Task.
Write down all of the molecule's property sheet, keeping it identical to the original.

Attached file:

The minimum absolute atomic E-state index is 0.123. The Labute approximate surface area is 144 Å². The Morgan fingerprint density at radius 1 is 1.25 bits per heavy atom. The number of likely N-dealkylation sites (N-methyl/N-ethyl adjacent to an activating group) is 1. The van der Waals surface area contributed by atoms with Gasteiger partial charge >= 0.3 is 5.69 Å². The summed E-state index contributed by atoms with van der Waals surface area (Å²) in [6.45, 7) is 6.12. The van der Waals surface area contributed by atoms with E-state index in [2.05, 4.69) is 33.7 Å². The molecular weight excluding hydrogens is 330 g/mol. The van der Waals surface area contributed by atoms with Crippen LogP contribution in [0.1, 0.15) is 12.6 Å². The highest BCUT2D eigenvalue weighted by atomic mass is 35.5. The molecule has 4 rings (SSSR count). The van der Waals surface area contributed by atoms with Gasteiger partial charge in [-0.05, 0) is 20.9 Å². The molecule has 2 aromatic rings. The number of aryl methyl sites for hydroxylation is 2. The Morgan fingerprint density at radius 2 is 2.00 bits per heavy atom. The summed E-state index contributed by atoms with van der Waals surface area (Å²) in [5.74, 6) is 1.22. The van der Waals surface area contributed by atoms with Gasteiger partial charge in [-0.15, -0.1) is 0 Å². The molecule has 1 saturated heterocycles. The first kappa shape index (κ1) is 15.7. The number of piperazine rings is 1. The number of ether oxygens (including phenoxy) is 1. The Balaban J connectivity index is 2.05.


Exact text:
The minimum absolute atomic E-state index is 0.123. The Labute approximate surface area is 144 Å². The Morgan fingerprint density at radius 1 is 1.25 bits per heavy atom. The number of likely N-dealkylation sites (N-methyl/N-ethyl adjacent to an activating group) is 1. The van der Waals surface area contributed by atoms with Gasteiger partial charge >= 0.3 is 5.69 Å². The summed E-state index contributed by atoms with van der Waals surface area (Å²) in [6.45, 7) is 6.12. The van der Waals surface area contributed by atoms with E-state index in [2.05, 4.69) is 33.7 Å². The molecular weight excluding hydrogens is 330 g/mol. The van der Waals surface area contributed by atoms with Crippen LogP contribution in [0.1, 0.15) is 12.6 Å². The highest BCUT2D eigenvalue weighted by atomic mass is 35.5. The molecule has 4 rings (SSSR count). The van der Waals surface area contributed by atoms with Gasteiger partial charge in [-0.05, 0) is 20.9 Å². The molecule has 2 aromatic rings. The number of aryl methyl sites for hydroxylation is 2. The Morgan fingerprint density at radius 2 is 2.00 bits per heavy atom. The summed E-state index contributed by atoms with van der Waals surface area (Å²) in [5.74, 6) is 1.22. The van der Waals surface area contributed by atoms with Gasteiger partial charge in [-0.15, -0.1) is 0 Å². The molecule has 1 saturated heterocycles. The first kappa shape index (κ1) is 15.7. The number of piperazine rings is 1. The number of ether oxygens (including phenoxy) is 1. The Balaban J connectivity index is 2.05.